Adyen (Netherlands) is helping redefine and reduce costs in the complex payments processing ecosystem. Traditional payment processing systems include up to seven steps, commonly carried out on ageing platforms, with various intermediaries charging often-opaque fees to merchants. Adyen consolidates many of these functions to provide excellent process transparency using a modern platform which accepts many different payment types from anywhere in the world. The company is growing rapidly in emerging markets, where payments have historically been complex, expensive and insecure, thereby contributing to our access to finance human development pillar.
Masimo (US) is a specialist health technology company that uses light and electroencephalogram (EEG) signals to monitor patients’ vital signs in a non-invasive manner. Its products are embedded in the medical devices of leading companies like Philips and GE Medical. Masimo was established in 1989 by founder and CEO Joe Kiani, whose mission to improve patient outcomes and reduce health system costs still defines and strongly influences the company’s culture.
Quality, sustainability positioning and valuation continue to inform all of our investment decisions.
1 Source: FactSet
1 April - 30 June 2021
Recent market movements have gyrated off the back of the short-term economic re-opening thematic, and expectations, or speculation, on whether inflation will be transitory or long-lasting with obvious implications for interest rates.
Either way, some economies are discussing a move to tighter money supply and slowing quantitative easing programs and uncertainty remains.
We remain focussed on the long term and the strategy is not exposed to outsized investment risks for inflation or deflation in future. We continue to examine the liquidity and solvency of our companies and the strategy is largely invested in companies with net cash balance sheets. Our companies are not over-reliant on government action or support, and the strategy is predominately invested in companies that historically show strong pricing power and resilience in a variety of economic conditions. About 45% of the strategy portfolios remain invested in companies with some form of shareholding steward, either a family, founder or foundation, who have guided their company through cycles and sometimes generations.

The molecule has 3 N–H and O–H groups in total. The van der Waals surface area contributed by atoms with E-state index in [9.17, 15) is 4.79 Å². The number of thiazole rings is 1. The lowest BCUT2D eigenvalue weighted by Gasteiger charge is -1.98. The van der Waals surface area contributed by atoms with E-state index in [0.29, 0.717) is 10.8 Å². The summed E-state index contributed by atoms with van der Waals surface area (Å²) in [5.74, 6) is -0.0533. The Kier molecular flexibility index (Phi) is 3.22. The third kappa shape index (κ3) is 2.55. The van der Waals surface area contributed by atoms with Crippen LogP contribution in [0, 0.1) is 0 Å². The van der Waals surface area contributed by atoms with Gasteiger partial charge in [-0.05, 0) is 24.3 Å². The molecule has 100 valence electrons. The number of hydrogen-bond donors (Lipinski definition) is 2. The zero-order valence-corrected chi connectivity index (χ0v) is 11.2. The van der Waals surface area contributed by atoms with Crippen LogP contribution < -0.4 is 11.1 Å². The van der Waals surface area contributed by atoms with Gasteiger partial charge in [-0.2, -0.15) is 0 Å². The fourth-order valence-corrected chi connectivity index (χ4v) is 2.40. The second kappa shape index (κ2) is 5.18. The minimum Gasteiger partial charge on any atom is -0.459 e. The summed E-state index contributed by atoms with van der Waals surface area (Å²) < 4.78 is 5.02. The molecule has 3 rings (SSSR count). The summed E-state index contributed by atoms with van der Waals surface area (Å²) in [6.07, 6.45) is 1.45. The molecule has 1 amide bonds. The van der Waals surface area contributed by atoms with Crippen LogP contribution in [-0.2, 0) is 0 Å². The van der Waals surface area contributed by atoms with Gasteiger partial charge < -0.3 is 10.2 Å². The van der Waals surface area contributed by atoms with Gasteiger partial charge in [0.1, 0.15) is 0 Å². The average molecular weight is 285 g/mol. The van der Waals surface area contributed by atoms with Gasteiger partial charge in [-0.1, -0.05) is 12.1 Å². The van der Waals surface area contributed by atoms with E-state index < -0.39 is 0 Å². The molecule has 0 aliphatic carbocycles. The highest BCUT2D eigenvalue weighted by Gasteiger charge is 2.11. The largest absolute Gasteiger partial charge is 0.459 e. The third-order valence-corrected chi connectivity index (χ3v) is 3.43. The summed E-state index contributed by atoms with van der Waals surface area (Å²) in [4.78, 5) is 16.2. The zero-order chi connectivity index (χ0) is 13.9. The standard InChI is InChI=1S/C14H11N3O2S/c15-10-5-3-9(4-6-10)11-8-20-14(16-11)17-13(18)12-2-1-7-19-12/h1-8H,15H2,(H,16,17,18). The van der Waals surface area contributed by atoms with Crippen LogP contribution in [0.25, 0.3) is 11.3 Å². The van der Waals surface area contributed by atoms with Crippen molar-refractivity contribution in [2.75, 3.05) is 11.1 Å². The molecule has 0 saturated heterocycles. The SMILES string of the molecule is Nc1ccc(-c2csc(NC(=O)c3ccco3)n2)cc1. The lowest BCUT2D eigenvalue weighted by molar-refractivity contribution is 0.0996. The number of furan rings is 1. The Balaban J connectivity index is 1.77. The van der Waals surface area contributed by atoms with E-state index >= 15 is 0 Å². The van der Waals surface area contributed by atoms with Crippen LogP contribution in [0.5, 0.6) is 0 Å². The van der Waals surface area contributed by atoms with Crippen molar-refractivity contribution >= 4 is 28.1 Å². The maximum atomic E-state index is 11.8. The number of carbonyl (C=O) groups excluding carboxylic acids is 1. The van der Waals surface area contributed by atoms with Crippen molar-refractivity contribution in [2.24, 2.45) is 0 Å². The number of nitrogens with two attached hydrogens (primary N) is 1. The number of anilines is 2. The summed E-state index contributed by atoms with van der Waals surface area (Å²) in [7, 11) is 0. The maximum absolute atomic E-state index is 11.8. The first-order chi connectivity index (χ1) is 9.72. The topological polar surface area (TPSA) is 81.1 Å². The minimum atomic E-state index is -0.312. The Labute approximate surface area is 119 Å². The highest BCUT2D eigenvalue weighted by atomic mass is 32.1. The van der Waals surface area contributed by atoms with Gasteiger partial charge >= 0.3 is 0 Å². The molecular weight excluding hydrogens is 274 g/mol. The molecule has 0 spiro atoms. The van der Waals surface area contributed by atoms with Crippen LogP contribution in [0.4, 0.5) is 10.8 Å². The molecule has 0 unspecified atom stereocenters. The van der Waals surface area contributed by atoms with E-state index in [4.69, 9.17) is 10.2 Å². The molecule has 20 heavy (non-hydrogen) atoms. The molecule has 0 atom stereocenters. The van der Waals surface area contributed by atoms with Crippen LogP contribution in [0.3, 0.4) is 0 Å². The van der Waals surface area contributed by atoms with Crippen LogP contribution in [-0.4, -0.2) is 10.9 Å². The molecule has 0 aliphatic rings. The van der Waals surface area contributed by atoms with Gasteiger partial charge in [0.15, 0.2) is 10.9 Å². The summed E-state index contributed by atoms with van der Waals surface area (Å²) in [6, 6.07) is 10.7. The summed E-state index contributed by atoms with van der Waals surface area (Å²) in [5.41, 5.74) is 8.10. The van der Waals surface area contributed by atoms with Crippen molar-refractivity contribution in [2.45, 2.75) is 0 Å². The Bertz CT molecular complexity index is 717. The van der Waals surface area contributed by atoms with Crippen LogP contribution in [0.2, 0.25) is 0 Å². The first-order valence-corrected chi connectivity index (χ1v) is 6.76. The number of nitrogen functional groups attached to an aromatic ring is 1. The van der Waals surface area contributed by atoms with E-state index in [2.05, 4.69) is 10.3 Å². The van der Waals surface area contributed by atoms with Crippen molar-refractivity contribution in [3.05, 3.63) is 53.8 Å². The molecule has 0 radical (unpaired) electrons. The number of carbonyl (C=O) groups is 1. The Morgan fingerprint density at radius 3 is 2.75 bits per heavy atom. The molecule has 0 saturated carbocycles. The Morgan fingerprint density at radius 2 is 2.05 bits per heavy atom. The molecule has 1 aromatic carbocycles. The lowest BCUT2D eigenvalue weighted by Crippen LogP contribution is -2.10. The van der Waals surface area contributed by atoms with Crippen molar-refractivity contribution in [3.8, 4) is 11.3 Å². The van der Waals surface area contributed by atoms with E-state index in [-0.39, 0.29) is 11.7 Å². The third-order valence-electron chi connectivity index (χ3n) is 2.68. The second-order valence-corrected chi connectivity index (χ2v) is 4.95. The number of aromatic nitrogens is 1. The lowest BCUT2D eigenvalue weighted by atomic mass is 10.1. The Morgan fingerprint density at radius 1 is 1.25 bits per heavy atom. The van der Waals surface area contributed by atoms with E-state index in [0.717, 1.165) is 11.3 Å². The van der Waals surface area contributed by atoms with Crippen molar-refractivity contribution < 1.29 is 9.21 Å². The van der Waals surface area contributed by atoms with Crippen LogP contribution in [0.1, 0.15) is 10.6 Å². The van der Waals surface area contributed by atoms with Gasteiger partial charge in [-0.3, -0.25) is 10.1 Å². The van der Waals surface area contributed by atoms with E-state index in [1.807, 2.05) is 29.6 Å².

During the quarter we invested in Cognex, a US-listed inspection and machine vision company for industrial automation. The founder, Bob Shillman, and other executives, provide the research and development and engineering-excellence culture that makes this company successful. They guide a very high profit margin business sensibly, selectively choosing growth opportunities to maintain their pricing power. Cognex is a contributor to sustainable production as their products and software help ensure manufacturing quality, reduce waste in the process by minimising errors, reduce costs through the manufacturing process, and allow for greater traceability and control.
This new investment was funded through selling investments in Novozymes, Lenzing and Topicus. Novozymes appears very expensive considering its moderate long-term growth and more recent moves to push inventory through distribution channels, although the market voting machine has disagreed with us in the short term. Lenzing is one of our rare cyclical companies and with elevated industry inventory levels and commodity pricing for cotton, appears fully valued. Topicus was a gift to us after spinning out from our investment in parent company Constellation Software. We prefer to remain invested in the parent company and struggle to understand the structure that was created to set Topicus free.
We remain positive about the prospects for our sustainable, quality companies as we enter an uncertain second half of 2021 where a delicate balance remains between central bank policies and the fragility of real and consistent economic growth.
1 January - 31 March 2022
During the quarter there were 63 resolutions from six companies to vote on. On behalf of clients, we voted against three resolutions.
We voted against the appointment of the auditor at Infineon Technologies, as they have been in place for over 20 years and the company has given no information on intended rotation. (one resolution)